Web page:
Dogs may be considered man’s best friend, but in these books, dogs are the stars.

“Pick a Pup” by Marsha Wilson Chall, Illustrated by Jed Henry, Margaret K. McElderry Books, 2011, Ages 2-5.

A young boy’s grandmother takes him to the shelter to pick out a pup, but which one to pick? Should it be a quick-lick-kissy pup or an always-wakes-you-up pup? The boy wants all of the pups, and can’t imagine just picking one, until a pup actually chooses him. The simple story line and adorable illustrations will touch the heart of everyone who has ever adopted a furry, four-legged friend.

“RRRalph” by Lois Ehlert, Beach Lane Books, 2011, Ages 2-6.

Lois Ehlert’s books are perpetual favorites of young children and those who read to them because of the simple text and bright illustrations. In “Ralph”, Ehlert uses found objects, buttons, zippers, metal, and various textured paper and cardboard to create Ralph the dog. The dog collage, displayed on bright background colors of pumpkin, hot pink, and grass green, brings to life the creature who responds to clever jokes with dog words, like “roof, bark, and wolf”. Ehlert asks readers to consider the question, can dogs talk to us?

“The Dog Who Loved Red” by Anitha Balachandran, Kane Miller Publishing, 2011, Ages 2-6.

Raja the dog has radar for anything red – a ball, a sock, a shawl – which he finds and proceeds to chew. In his quest for red objects, Raja encounters many other colors and a bit of trouble, which leads him to the need for a bath. The illustrations of Raja cleverly portray his cunning, yet fanciful personality. The text includes various color words, like maroon, green, and silver, printed in their hue, which makes the book useful for teaching colors to young listeners and readers.

“A Dazzling Display of Dogs”, by Betsy Franco, Illustrated by Michael Wertz, Tricycle Press, Ages 7 and up.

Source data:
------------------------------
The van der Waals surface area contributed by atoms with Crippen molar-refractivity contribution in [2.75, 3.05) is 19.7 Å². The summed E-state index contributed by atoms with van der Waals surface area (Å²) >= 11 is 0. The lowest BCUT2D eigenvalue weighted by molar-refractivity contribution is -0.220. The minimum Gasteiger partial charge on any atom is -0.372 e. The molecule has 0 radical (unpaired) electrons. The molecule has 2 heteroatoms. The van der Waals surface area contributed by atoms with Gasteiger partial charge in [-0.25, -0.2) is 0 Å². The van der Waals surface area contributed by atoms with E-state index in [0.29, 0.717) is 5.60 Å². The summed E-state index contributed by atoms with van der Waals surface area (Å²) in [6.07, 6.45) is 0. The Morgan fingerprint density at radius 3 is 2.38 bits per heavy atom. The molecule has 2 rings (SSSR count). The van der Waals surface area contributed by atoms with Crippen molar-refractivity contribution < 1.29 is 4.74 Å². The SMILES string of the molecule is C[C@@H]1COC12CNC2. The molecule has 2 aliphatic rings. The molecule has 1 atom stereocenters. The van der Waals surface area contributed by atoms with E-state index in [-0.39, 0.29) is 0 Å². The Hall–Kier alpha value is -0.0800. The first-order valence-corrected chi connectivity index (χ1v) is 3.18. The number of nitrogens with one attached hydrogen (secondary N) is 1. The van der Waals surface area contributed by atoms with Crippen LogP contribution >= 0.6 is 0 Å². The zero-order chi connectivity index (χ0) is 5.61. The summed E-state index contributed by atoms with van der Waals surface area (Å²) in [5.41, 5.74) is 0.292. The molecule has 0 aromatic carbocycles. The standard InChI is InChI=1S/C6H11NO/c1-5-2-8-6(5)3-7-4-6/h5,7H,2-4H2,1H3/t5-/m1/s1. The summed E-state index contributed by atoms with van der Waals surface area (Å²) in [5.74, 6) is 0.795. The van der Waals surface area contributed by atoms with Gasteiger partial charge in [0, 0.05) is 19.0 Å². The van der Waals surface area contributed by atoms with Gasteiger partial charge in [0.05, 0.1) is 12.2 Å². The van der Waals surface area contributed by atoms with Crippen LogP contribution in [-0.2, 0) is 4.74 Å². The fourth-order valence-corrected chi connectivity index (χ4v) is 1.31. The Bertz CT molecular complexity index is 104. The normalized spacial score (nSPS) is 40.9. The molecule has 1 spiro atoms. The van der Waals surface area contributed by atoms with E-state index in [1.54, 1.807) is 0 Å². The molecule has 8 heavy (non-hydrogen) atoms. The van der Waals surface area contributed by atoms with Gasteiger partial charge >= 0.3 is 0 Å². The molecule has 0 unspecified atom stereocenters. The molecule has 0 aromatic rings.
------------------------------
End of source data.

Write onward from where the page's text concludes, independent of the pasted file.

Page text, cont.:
Dog lovers unite with this collection of concrete poems about dogs. Concrete poems take on the shape of an object. In “Emmett’s Ode to His Tennis Ball”, the ball, in the mouth of Emmett the dog, is covered with words – “slobbery, sloppy, slimy, sphere-oh, tennis ball”. In “Bedtime with Brownie”, the dog and girl sleep side-by-side under a quilt covered with dog-sleeping words like drooling, snuffling, whimpering, and shifting. The busy illustrations and clever word arrangements make this book more appropriate for a bit older reader.

“Labracadabra” by Jessie Nelson & Karen Leigh Hopkins, Illustrated by Deborah Melmon, Viking, Ages 6-9.

Zach has waited so long for a dog, dreaming about a golden retriever or a chocolate lab. Instead his mom and dad come home with a dog that is a little bit of everything. Zach soon learns that this is no ordinary mutt. His new dog comes with the name Larry, but his name is changed to Labracadabra when Zach discovers his twirling long tail is magical.

Dogs, like books, can bring us joy and companionship. Books about dogs make a great combination for summer reading.

Reviewed by Elizabeth Dobler

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